I broke my paddle. If upon reading that line, you feel a sinking, sad feeling, then you have likely broken a paddle too. If it was a paddle you’d had for a long time you can relate to my deep sense of loss. You get it.

This paddle was made of basswood and maple, 58 centimeters long. It was not fancy. It was a single-blade canoe paddle, which served double duty canoe guiding and paddle rafting.

The day I bought it I dedicated one of my best woolen socks and pulled it over the walnut T-grip for a lifetime of protection from rough shuttle roads and the travel logistics of a guide’s transient lifestyle. That was 1995. The very same sock is still on the t-grip today.

It has steered me through stages of my life and landed me where I am today. This paddle has shaped what I believe and who I am

Even though last spring the blade broke off just below the throat and was lost in the shallow swift currents of the Opeongo River. The shaft with t-grip and sock lean in my gear shed and probably always will.

Twenty-six years of service, all but the last couple of which were full-time, almost year-round, pulling water and moving boats downstream. How many river miles is that? I have a hard time even guessing. It is hard not to be sentimental, considering the amazing places that this paddle has taken me. We have been on more adventures together than any of my closest friends or family.

If you consider guiding as my trade, then this paddle was more than my tool. It turned my muscle energy into forwarding motion. It turned my intention to go left or right into a reality. This paddle has moved me through a wide variety of landscapes I feel very fortunate to have visited.

It has steered me through stages of my life and landed me where I am today. This paddle has shaped what I believe and who I am. In the 1960s, renaissance man Michael Polanyi, medical doctor, chemist, economist, and philosopher, wrote about how our tools become an extension of ourselves.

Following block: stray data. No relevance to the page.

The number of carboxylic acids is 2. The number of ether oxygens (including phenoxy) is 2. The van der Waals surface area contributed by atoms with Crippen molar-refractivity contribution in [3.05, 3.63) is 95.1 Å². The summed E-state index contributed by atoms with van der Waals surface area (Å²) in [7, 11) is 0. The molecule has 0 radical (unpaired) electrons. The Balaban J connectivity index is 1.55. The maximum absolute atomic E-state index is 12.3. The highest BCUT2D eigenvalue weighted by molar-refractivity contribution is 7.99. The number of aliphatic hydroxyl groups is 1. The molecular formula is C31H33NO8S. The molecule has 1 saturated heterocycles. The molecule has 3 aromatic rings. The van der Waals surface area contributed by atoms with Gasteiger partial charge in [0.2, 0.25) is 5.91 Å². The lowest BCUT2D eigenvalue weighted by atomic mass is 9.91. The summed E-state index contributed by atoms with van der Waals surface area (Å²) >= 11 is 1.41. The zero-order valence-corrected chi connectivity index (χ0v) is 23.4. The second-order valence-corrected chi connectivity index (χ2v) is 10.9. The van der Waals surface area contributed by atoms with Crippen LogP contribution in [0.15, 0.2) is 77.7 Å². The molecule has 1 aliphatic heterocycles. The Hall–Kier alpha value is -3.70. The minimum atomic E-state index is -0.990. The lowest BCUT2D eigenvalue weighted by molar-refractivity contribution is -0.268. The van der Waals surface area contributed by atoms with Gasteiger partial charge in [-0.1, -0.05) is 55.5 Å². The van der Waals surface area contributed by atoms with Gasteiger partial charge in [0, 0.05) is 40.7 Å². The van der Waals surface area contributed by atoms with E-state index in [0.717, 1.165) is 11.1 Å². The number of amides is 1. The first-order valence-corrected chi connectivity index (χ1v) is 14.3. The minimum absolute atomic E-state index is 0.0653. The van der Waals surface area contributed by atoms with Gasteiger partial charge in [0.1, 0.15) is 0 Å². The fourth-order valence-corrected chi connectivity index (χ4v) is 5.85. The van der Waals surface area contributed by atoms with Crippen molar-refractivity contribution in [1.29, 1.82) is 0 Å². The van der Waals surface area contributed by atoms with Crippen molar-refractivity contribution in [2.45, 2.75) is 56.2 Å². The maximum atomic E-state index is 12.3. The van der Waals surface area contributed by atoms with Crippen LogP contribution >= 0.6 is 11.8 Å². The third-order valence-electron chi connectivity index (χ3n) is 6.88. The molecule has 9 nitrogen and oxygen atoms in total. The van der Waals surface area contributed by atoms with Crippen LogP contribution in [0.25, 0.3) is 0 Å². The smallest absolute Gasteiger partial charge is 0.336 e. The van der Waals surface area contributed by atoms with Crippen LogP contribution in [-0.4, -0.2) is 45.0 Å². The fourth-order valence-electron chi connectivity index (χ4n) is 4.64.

The paddle teaches us to feel the water

We paddlers talk about how we “feel” the water. Technically it is the paddle that we are feeling and it is the forces of the rivers’ currents, acting against our paddle, that we sense against the palms of our hands. Our hands remain dry, yet we feel the water. A paddle, in this case, becomes the means by which we interpret our river environment.

“The way we use a hammer or a blind man uses his stick shows in fact that in both cases we shift outward the points at which we make contact with the world. While we rely on a tool, these are not handled as external objects,” wrote Polanyi. “We pour ourselves out into them and assimilate them as parts of our existence.”

Polanyi differentiates novices who “use” tools, from mastery, which involves adopting and assimilating a tool as an extension of one’s body. While “master” is an adjective I’ve never used to describe myself, my sense of loss is greater than a novice would expect from just a broken paddle.

I’ve tried several since I broke my one true paddle. None of them are quite right. I have half a dozen other paddles, some of which are very nice indeed. Yet, they feel awkward and clumsy in my hands like dancing with a new partner after a lifetime dancing with one true love. The music and steps are the same but the magic is not.

Hundreds of thousands of strokes on different rivers at different times mean no other paddle will ever feel the same. I am unlikely to accumulate as many river miles in the rest of my days as I did in the first 15 years guiding before a real job, wife, and family.

Mechanically, these new paddles enter the water just as gracefully. I know they have the same effect on a hard pry. Existentially, however, they are not a part of who I am.

Yes, I can feel the water, but that feeling is dull, empty and without history. I’m sure when I settle on another paddle I will eventually get used to it. After thousands of forward strokes, I may even grow to enjoy it. But it can never be the same.

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